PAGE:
Raspberry is a small, sweet fruit with a tart undertone. Their cheerful pop of color and delicious flavor can make any ordinary meal feel special. And, each delicate raspberry is packed with vitamins, minerals, antioxidants, and fiber.
Raspberries can be found in four different colors: red, black, purple, and gold. Red raspberries are the most common type found at the grocery store. Fresh raspberries are generally available from June to October, but frozen raspberries are available year-round and contain the same amount of vitamins and minerals.
In addition, raspberries can also offer substantial health benefits.
Raspberries pack a lot of nutrition into a small space. They provide potassium, essential to heart function, and proven to lower blood pressure. The omega-3 fatty acids in raspberries can help prevent stroke and heart disease. They also contain a mineral called manganese, which is necessary for healthy bones and skin and helps regulate blood sugar.
Raspberry is low in calories but high in fiber, vitamins, minerals and antioxidants. They may protect against diabetes, cancer, obesity, arthritis and other conditions and may even provide anti-aging effects. Raspberries are easy to add to your diet and make a tasty addition to breakfast, lunch, dinner or dessert.
A raspberry is an aggregate fruit, developing from the numerous distinct carpels of a single flower. What distinguishes the raspberry from its blackberry relatives is whether or not the torus (receptacle or stem) “picks with” (i.e., stays with) the fruit.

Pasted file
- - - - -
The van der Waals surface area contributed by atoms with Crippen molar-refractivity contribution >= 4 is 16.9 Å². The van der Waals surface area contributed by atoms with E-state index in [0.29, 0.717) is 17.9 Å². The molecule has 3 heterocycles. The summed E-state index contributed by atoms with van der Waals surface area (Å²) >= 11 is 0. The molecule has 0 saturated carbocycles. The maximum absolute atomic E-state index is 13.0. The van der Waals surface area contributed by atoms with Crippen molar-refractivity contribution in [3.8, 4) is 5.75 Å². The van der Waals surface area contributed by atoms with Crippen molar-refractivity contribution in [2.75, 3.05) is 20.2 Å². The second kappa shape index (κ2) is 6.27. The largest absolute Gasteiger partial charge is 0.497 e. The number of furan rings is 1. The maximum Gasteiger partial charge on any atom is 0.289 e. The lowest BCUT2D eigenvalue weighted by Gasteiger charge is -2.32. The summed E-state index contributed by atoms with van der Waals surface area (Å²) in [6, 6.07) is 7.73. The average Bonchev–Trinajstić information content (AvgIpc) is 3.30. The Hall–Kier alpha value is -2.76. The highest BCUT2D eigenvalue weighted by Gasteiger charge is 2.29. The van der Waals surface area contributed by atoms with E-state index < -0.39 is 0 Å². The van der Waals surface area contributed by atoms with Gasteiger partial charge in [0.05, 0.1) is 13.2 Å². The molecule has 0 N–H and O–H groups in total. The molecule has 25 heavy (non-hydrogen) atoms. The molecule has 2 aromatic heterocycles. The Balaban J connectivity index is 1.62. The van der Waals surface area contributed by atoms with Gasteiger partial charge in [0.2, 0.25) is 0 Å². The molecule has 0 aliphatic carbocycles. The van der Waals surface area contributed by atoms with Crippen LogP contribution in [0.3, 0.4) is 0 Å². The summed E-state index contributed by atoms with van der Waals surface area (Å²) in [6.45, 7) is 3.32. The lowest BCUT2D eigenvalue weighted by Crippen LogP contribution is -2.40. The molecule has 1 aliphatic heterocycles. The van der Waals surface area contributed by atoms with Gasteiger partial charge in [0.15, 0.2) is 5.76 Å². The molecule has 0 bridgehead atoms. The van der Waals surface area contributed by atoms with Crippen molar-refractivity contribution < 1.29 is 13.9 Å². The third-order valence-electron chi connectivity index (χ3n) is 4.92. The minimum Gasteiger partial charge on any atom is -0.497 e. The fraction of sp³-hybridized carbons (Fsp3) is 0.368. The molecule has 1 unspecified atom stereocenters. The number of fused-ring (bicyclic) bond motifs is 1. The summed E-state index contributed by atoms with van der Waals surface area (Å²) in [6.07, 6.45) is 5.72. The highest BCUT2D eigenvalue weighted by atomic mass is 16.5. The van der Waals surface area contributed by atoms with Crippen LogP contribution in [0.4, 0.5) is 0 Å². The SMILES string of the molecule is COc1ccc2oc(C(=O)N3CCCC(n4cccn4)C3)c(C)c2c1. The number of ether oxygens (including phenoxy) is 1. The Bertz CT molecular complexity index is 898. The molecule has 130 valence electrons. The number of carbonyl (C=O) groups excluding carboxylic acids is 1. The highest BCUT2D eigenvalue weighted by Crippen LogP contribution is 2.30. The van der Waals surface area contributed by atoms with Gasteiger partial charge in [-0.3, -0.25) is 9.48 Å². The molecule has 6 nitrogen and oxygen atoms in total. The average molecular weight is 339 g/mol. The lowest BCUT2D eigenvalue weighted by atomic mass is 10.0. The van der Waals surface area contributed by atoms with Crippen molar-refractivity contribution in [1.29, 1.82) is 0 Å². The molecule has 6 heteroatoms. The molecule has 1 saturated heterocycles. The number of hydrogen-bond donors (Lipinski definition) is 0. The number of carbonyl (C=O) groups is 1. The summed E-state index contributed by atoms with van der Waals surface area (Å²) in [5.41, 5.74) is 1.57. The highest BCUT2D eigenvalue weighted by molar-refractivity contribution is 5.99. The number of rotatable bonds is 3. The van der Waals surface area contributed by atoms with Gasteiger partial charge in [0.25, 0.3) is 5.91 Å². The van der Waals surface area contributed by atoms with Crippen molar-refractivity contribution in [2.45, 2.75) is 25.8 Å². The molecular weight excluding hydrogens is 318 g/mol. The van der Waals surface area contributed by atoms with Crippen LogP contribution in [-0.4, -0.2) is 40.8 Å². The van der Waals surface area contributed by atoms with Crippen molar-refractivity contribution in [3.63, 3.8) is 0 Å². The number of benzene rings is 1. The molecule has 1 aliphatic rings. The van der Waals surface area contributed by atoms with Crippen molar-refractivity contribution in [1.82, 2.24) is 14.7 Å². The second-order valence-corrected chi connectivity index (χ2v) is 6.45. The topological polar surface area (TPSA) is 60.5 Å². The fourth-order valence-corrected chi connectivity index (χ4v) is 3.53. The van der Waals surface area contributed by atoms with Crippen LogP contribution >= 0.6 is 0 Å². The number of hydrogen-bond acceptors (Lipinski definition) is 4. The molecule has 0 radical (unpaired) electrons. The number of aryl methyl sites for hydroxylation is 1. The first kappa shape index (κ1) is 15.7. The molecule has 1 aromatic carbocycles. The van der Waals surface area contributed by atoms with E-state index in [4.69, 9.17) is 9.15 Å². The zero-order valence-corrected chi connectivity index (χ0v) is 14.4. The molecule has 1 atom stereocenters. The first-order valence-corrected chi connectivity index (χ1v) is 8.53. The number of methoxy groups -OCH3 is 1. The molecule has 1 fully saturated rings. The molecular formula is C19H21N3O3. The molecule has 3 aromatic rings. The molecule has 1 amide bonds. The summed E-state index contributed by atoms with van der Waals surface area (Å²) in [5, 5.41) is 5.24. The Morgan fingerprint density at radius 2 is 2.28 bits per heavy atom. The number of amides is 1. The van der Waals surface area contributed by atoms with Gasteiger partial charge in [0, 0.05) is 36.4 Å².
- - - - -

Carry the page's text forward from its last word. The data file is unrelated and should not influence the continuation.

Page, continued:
When picking a blackberry fruit, the torus stays with the fruit. With a raspberry, the torus remains on the plant, leaving a hollow core in the raspberry fruit.
Raspberries are grown for the fresh fruit market and for commercial processing into individually quick frozen (IQF) fruit, purée, juice, or as dried fruit used in a variety of grocery products such as raspberry pie. Raspberries need ample sun and water for optimal development.
Raspberries thrive in well-drained soil with a pH between 6 and 7 with ample organic matter to assist in retaining water.
While moisture is essential, wet and heavy soils or excess irrigation can bring on Phytophthora root rot, which is one of the most serious pest problems facing the red raspberry. As a cultivated plant in moist, temperate regions, it is easy to grow and has a tendency to spread unless pruned. Escaped raspberries frequently appear as garden weeds, spread by seeds found in bird droppings.